Video: How Big Buck Bunny helped track down bugs

Early in the development of a streaming service, using a ‘mock’ player is a good way to be able to quickly test your code, in fact, it’s common to create mock API endpoints. The trouble with mocks is that they are too perfect as they lack the complex behaviour of a real player playing real media.

Evan Farina from LinkedIn explains what they’ve found while developing the LinkedIn video player. Communication from media players comes in the form of tracking events that indicate status such as ‘playing’ or ‘duration’. So when a player initiates playing of a video stream, a tracking event would come back to indicate success or otherwise. When using a mock, if your program works, so will the tracking event. In the real world, these values might be empty, have invalid data in or be functioning just as expected.


Once you’re in production, swapping your mock for real media has benefits. Evan explains that no longer needing to create/maintain a mock is a time saver. After all, it is code and you need to make sure it’s working and keeping up with production changes. But the main benefit is catching player integration issues and race conditions before releasing to production. Evan’s team found errors in tracking events, inefficiencies in the way media was being loaded and a dependency on free CPU which was previously unknown. All of this was possible before deploying into production.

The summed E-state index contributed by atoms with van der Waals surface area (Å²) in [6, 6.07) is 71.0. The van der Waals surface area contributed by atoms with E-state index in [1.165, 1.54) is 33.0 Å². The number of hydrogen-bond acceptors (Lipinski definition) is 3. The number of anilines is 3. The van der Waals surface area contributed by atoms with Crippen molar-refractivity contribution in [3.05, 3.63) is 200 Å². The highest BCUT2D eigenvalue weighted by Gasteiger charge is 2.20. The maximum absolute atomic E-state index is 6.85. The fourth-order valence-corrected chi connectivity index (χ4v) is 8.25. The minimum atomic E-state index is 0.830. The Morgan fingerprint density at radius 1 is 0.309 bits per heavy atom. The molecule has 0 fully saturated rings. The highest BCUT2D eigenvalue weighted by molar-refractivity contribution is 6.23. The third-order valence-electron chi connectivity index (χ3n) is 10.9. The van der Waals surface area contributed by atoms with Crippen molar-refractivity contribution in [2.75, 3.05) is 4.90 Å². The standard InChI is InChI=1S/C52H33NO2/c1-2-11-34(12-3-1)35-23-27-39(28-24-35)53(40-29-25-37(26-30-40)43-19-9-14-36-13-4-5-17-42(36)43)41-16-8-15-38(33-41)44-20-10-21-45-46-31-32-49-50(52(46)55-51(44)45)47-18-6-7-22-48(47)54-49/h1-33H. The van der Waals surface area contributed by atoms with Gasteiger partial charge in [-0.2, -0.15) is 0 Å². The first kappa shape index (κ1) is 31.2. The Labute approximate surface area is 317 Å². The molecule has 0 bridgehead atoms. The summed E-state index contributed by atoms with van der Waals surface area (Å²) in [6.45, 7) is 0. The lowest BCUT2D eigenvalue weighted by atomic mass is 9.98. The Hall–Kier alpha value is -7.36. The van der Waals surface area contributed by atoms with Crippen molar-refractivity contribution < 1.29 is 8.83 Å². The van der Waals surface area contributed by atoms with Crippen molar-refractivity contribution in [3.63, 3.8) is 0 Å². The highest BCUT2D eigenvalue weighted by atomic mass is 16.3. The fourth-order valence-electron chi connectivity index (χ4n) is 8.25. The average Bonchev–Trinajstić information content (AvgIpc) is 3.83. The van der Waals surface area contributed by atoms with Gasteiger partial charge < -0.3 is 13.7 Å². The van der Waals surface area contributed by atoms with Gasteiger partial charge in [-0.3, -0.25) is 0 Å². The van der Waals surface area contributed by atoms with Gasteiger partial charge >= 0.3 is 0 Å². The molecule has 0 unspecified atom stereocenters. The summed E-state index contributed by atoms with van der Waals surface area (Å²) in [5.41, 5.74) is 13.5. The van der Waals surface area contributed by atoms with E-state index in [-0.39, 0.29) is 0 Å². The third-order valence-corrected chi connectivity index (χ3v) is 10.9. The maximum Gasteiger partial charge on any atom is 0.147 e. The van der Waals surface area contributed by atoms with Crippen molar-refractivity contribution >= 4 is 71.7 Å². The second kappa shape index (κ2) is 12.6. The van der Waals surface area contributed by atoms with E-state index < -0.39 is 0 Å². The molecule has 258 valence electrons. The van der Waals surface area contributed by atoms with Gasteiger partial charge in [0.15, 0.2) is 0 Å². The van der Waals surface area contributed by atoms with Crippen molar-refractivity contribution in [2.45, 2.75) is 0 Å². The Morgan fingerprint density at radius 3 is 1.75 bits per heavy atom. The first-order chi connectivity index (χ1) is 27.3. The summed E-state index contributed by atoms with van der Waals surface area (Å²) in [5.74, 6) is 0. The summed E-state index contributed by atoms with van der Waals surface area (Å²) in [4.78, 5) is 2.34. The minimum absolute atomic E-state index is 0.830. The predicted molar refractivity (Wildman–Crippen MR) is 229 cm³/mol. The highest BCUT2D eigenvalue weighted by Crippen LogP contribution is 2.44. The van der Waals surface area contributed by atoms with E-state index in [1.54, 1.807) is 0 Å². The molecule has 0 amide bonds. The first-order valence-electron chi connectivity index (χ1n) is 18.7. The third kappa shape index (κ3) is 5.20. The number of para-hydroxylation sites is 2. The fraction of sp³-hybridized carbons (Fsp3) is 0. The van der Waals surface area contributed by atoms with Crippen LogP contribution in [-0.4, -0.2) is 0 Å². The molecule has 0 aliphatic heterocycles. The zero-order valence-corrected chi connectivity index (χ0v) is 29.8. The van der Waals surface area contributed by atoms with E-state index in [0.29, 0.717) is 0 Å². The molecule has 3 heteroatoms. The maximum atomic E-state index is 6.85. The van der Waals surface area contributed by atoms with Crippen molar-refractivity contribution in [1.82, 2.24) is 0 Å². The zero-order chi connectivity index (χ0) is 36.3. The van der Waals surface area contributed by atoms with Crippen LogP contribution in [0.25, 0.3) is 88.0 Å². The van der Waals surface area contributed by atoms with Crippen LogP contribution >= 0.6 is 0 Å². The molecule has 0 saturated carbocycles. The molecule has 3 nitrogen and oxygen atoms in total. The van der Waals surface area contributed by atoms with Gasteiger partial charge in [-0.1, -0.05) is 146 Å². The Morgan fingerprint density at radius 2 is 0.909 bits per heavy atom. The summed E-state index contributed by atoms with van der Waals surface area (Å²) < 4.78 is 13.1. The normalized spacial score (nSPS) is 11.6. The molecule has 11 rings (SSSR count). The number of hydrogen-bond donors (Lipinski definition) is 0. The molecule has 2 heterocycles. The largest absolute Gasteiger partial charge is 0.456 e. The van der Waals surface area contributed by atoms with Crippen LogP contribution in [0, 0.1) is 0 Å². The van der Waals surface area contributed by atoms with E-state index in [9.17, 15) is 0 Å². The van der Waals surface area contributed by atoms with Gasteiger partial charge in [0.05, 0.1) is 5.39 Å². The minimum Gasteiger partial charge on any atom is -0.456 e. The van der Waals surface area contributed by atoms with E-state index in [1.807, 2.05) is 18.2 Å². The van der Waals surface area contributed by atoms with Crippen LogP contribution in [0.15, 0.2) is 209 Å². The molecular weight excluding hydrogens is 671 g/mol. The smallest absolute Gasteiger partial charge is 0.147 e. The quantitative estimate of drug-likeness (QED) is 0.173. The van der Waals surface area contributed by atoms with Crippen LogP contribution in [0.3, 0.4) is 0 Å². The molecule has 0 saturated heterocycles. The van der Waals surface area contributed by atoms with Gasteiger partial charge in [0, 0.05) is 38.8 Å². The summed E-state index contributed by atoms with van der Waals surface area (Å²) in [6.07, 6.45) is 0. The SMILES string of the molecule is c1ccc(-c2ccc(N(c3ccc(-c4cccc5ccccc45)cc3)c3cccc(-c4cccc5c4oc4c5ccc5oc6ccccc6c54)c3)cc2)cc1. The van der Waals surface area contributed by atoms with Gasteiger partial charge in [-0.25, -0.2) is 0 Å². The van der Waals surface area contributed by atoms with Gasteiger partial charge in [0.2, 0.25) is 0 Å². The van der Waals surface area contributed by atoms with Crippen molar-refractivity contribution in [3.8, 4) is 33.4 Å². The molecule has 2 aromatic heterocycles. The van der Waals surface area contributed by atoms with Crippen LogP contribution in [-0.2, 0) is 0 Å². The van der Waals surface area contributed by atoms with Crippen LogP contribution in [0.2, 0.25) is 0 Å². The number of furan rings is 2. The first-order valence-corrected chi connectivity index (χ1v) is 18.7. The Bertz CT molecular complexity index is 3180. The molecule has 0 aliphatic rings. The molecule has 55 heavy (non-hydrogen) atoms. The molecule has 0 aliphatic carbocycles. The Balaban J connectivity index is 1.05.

How can you switch from mocks to real media? One goal is to ensure your tests aren’t reliant on any timing meaning your testing and the player need to be fully asynchronous. To do this, Evan’s created ‘helpers’ which control media playback (play, pause, seek etc) and also wait for a result with a timeout in case they never receive the resultant tracking event.

Evan finishes with some tips for scaling from his team. Firstly, there’s no point making your test take longer than necessary so keep media short. Second: store media locally to avoid network traffic not directly related to the test. Log all events since, at some point, these will be critical to understanding a problem. Lastly, he says to make sure you monitor your test servers since it’s important to make sure they’re not struggling to cope with the load which could affect the results of some of your tests.

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Evan Farina Evan Farina
Software Engineer,